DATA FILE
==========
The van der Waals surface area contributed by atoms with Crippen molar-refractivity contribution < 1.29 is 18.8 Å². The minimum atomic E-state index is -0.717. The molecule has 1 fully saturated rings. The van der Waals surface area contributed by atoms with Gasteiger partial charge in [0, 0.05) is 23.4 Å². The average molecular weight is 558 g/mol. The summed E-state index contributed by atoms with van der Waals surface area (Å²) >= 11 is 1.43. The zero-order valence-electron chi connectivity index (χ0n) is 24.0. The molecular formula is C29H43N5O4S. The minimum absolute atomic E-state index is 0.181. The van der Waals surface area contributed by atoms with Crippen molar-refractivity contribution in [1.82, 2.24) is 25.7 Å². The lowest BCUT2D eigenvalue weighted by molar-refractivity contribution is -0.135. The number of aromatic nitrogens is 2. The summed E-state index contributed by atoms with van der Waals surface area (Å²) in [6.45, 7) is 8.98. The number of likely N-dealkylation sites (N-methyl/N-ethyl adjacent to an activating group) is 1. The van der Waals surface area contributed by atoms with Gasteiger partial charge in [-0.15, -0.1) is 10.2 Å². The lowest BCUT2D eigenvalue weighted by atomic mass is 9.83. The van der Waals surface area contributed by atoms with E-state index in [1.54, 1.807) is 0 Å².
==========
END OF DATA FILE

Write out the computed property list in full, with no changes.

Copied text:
The van der Waals surface area contributed by atoms with Crippen molar-refractivity contribution < 1.29 is 18.8 Å². The minimum atomic E-state index is -0.717. The molecule has 1 fully saturated rings. The van der Waals surface area contributed by atoms with Gasteiger partial charge in [0, 0.05) is 23.4 Å². The average molecular weight is 558 g/mol. The summed E-state index contributed by atoms with van der Waals surface area (Å²) >= 11 is 1.43. The zero-order valence-electron chi connectivity index (χ0n) is 24.0. The molecular formula is C29H43N5O4S. The minimum absolute atomic E-state index is 0.181. The van der Waals surface area contributed by atoms with Crippen molar-refractivity contribution in [1.82, 2.24) is 25.7 Å². The lowest BCUT2D eigenvalue weighted by molar-refractivity contribution is -0.135. The number of aromatic nitrogens is 2. The summed E-state index contributed by atoms with van der Waals surface area (Å²) in [6.45, 7) is 8.98. The number of likely N-dealkylation sites (N-methyl/N-ethyl adjacent to an activating group) is 1. The van der Waals surface area contributed by atoms with Gasteiger partial charge in [-0.15, -0.1) is 10.2 Å². The lowest BCUT2D eigenvalue weighted by atomic mass is 9.83. The van der Waals surface area contributed by atoms with E-state index in [1.54, 1.807) is 0 Å².